As People of Faith, How Will We Care for Our Common Home?

As part of the Franciscan Family in Paris, Franciscan Action Network is proud to bring you blog postings from some of our delegates. These blogs will be written each day by a different delegate on the ground in Paris, attending #COP21 meetings, side events and the Franciscan Delegation Meetings.

The following reflection is by Marcia Lee, JPIC Coordinator for the Capuchin Province of St. Joseph.

Today is our last day together as the Franciscan Family Coalition at COP21, the United Nations Climate Change Conference. We will spend the day in reflection and dialog on how to move forward as a Franciscan Family. We have listened, learned, and are grateful for the ways in which you have prayed with and supported us on this journey thus far. We know that this is only a small step along the journey. We are hopeful that you will continue with great commitment to listen to the cry of the poor and the cry of the earth.

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United Nations COP21 Climate Change Forum


We have heard and believe it to be true, that climate change is the Cold War of our time. If we do not stop climate change, there is an eminent threat to human existence and the rest of creation. We have seen from countries all over the world that there are disagreements on how to address this issue and we have seen the very corporations that have contributed the greatest to climate change are also the ones that are now advising some of our countries. We have seen that the governments are having a difficult time agreeing on exactly what point worldwide disaster will happen and which cultures they will save from climate change and which they will discard. We have seen them start the conversation from how do we prevent the worst versus what is the best that we can do for all of creation.

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Climate activists in the Generation Climate Space at COP21


So what do we do as a community of faith? What is my role and my responsibility to future generations? What can one person or one community do that can make a difference when the main polluters of our world are corporations and individual lifestyle change can only impact little?


For me, I often feel hopeless or that our actions are small, but I also believe that we have no choice now but to take actions as a collective Franciscan Family. We need each other. “The world is too dangerous for anything but the truth and too small for anything but love.” ~William Sloane Coffin. To live in love with all that God has created is to listen to the cry of the poor and the cry of the earth.


We see that we cannot do this work alone, even as Catholics, we are not enough. We have to walk closely with all others who feel the deep threat of climate change in their daily lives. We understand that the foundation of why we do this work is because of our faith. We see in the Pope’s message in Laduato Si that “A church committed to defend and serve the poor must work to find solutions (to climate change) that will have its greatest impact on the poorest countries, communities, and families.”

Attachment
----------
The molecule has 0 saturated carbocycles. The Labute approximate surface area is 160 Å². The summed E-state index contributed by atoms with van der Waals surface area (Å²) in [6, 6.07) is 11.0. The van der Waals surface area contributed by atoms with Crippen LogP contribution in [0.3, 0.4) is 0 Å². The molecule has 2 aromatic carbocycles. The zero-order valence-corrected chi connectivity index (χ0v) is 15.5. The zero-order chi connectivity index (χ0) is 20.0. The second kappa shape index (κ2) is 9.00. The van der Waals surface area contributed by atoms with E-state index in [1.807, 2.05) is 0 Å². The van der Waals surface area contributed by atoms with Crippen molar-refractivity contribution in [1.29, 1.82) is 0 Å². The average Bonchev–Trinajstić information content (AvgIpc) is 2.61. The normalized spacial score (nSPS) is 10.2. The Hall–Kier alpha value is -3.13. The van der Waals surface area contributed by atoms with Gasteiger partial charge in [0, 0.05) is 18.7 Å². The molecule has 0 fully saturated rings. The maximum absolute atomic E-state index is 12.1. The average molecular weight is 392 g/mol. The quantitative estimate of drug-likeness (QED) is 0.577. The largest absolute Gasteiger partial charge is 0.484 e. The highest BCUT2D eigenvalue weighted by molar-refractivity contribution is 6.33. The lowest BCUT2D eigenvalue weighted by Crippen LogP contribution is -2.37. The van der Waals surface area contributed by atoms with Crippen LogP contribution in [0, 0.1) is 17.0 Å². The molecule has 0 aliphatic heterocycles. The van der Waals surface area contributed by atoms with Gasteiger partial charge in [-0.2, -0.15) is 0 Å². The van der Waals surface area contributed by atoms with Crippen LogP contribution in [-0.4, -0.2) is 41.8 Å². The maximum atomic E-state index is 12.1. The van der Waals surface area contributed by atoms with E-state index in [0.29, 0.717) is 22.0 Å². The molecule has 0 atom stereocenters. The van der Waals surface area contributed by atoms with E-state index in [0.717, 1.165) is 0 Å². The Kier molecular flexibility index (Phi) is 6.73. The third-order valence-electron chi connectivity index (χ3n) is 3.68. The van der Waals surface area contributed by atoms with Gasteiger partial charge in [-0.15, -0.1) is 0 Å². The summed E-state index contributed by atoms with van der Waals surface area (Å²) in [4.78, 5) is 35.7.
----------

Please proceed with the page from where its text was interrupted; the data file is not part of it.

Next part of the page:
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Pope Francis writing in Laduato Si


Yesterday evening, we attended an interfaith prayer a celebration of multi-faith presence at COP21. At the prayer service we recognized that many different faith communities have mobilized around this issue and have come together with these declarations. We understand from reflection that, at the base of our scriptures, it is through community that we are saved.


We heard from people representing the Buddhists, Muslims, Christians (Lutherans and Catholics), Hindus, and Universal Universalist. Each faith community has its own declaration for the climate. In addition to the declarations that we heard about at the prayer celebration, there are many other people of faith who have made declarations about climate change that this is not only an issue of politics, but that it is actually one that is essential to each of our faiths.

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Presentation at the interfaith prayer celebration by Gopal Patel, Director of the Bhumi Project


In addition, we heard from The People’s Pilgrimage about their journey of 1,500 kilometers from Rome to Paris. The People’s Pilgrimage is an open source response from the human heart to the climate crisis. It’s a way for everyone – of all faiths and none – to share our hopes and fears, and call for action on climate this year.

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Members of the People’s Pilgrimage and the Franciscan Family after the prayer celebration


We see in each of these examples, people of faith making commitments for this most important issue of our time. If we do not take care for creation, our common home, we will have nothing else. I invite you to sign the petition that is most close to your own faith practice, to deeply reflect on how you are living your life, and take actions politically and individually to not only stop climate change but to listen to the cry of the poor and the cry of the earth.


Now is the time. How will you align your faith in service with the care of our common home?


Marcia Lee

Justice, Peace, and Integrity of Creation Coordinator

for the Capuchin Franciscan Province of St. Joseph

Published in: on December 9, 2015 at 1:13 pm  Leave a Comment  

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